BAPCo SYSmark 25

The ASRock 4X4 BOX-4800U was evaluated using our Fall 2020 test suite for small-form factor PCs. In the first section, we will be looking at SYSmark 25.

BAPCo's SYSmark 25 is an application-based benchmark that uses real-world applications to replay usage patterns of business users in the areas of productivity, creativity, and responsiveness. The 'Productivity Scenario' covers office-centric activities including word processing, spreadsheet usage, financial analysis, software development, application installation, file compression, and e-mail management. The 'Creativity Scenario' represents media-centric activities such as digital photo processing, AI and ML for face recognition in photos and videos for the purpose of content creation, etc. The 'Responsiveness Scenario' evaluates the ability of the system to react in a quick manner to user inputs in areas such as application and file launches, web browsing, and multi-tasking.

Scores are meant to be compared against a reference desktop (the SYSmark 25 calibration system, a Lenovo Thinkcenter M720q with a Core i5-8500T and 8GB of DDR4 memory to go with a 256GB M.2 NVMe SSD). The calibration system scores 1000 in each of the scenarios. A score of, say, 2000, would imply that the system under test is twice as fast as the reference system.

SYSmark 25 - Productivity

SYSmark 25 - Creativity

SYSmark 25 - Responsiveness

SYSmark 25 - Overall

SYSmark 25 also adds energy measurement to the mix. A high score in the SYSmark benchmarks might be nice to have, but, potential customers also need to determine the balance between power consumption and the efficiency of the system. For example, in the average office scenario, it might not be worth purchasing a noisy and power-hungry PC just because it ends up with a 2000 score in the SYSmark 25 benchmarks. In order to provide a balanced perspective, SYSmark 25 also allows vendors and decision makers to track the energy consumption during each workload. In the graphs below, we find the total energy consumed by the PC under test for a single iteration of each SYSmark 25 workload. For reference, the calibration system consumes 8.88 Wh for productivity, 10.81 Wh for creativity, and 19.69 Wh overall.

SYSmark 25 - Productivity Energy Consumption

SYSmark 25 - Creativity Energy Consumption

SYSmark 25 - Overall Energy Consumption

Traditional office and content creation workloads continue to be influenced heavily by single-threaded performance. Based on the above results, it can be said that the Frost Canyon NUC has a slight edge in performance as well as power consumption. It must be noted that the Renoir APU attempts to place 8 CPU cores within a 15W power envelop, while the Comet Lake-U SKU has only 6 cores within a similar profile. Applications unable to take advantage of all the 8 cores may end up performing better on Comet Lake-U, as seen in the above results.

Platform Analysis UL Benchmarks - PCMark and 3DMark


View All Comments

  • hlovatt - Wednesday, November 25, 2020 - link

    It would be great to see a comparison with new Mac Mini M1 Reply
  • jgraham11 - Wednesday, November 25, 2020 - link

    Ganesh why would you use a Bapco Benchmark - Mobilemark. Its results are complete crap. You must not know the history of Bapco and how its basically an arm of Intel, made for Intel chips.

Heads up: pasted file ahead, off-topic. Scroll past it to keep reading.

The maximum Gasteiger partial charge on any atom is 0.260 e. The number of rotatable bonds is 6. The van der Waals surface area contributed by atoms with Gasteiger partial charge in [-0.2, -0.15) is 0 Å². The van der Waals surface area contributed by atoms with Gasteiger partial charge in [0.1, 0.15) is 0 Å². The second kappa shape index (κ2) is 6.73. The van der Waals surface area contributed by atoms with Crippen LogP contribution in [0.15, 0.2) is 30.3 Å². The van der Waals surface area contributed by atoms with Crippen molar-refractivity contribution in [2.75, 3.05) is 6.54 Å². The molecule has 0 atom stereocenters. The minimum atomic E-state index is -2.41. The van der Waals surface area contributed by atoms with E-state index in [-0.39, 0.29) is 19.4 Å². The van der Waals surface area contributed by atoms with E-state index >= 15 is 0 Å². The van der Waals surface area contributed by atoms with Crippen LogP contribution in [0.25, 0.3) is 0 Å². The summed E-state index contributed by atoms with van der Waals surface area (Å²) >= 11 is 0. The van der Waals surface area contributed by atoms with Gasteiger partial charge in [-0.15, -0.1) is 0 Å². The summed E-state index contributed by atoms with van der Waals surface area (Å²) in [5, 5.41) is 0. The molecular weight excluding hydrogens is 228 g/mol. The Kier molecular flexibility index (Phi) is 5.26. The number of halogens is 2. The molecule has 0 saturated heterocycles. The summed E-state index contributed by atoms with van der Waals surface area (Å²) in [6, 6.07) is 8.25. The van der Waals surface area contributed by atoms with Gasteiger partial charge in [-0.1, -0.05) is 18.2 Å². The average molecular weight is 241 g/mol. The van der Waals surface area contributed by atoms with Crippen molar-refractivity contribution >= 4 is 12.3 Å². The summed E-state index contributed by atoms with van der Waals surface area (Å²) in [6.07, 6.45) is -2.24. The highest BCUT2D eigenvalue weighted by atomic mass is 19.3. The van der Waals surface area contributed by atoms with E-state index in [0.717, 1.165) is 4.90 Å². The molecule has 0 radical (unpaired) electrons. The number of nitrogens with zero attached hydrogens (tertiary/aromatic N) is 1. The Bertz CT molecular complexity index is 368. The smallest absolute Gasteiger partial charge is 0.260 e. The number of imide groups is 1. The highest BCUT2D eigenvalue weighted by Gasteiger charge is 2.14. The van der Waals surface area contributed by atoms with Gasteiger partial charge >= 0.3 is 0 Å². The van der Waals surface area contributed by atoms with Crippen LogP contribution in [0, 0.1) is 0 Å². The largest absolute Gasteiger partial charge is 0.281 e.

Notice how the AMD 4800U loses in every benchmark with Mobilemark and consumes more power doing it but when you look at the other results, synthetic or otherwise its mostly in AMDs favour... Intel benchmarking tools at work. This is a known thing among everyone who follows this stuff. If you want to maintain your credibility stick to independent benchmarks not ones made by the vendor for the vendors own chips.
  • brucethemoose - Wednesday, November 25, 2020 - link

    I feel like the 35W 4800HS, with a bit more cooling, would be a better sweet spot for this form factor.

    Speaking of which, my 4900HS doesn't idle that hot. But I did notice that it behaves quite differently when running on battery (where it drops down to 400Mhz) and on AC (where it wont go below 1GHz, even though the cores are largely asleep). Its possible that this 4800U is stuck in the Windows "plugged in" profile.
  • TheinsanegamerN - Tuesday, December 1, 2020 - link

    Given the box pulls 65 watt, there is no way it’s sticking to its TDP. A 4800hs would likely perform the same to slightly worse, given its smaller GPU Reply
  • six_tymes - Wednesday, November 25, 2020 - link

    I hope to see these with DDR5. anyone knows when DDR5 platforms are suppose to roll out? Reply
  • James5mith - Wednesday, November 25, 2020 - link

    2021-2022 timeframe. Reply
  • 5080 - Wednesday, November 25, 2020 - link

    IMO the real breakthrough in this formfactor will come for AMD once they move to ZEN4/Navi based APU's on 5nm with DDR5 and USB4.0 in 2022. Reply
  • PixyMisa - Thursday, November 26, 2020 - link

    Yes. They could add more graphics cores, but without also adding memory bandwidth that won't achieve much. DDR5 will break that bottleneck. Reply
  • Spunjji - Friday, November 27, 2020 - link

    I'm thinking the biggest boost would come from combining DDR5 with a larger local cache a-la "Infinity cache" - 5nm should give them enough spare die area to achieve that, and it'll presumably help keep the power draw lower than stuffing the entire area with logic would. Reply
  • meacupla - Wednesday, November 25, 2020 - link

    I just want to point out that on the spec chart, you only list "USB 3.2 Type-C", but there is clearly more to it than that, as that spec can be 10GB, 20GB, alt-mode DP, alt-mode HDMI.
    I know it's clearly marked as 10GB alt-DP in the pictures.

    aside from that
    When are manufacturers going to switch over to USB-C PD for these smaller devices? I know that USB-C PD can do 100W and this thing only eats 70W at full load from the wall.

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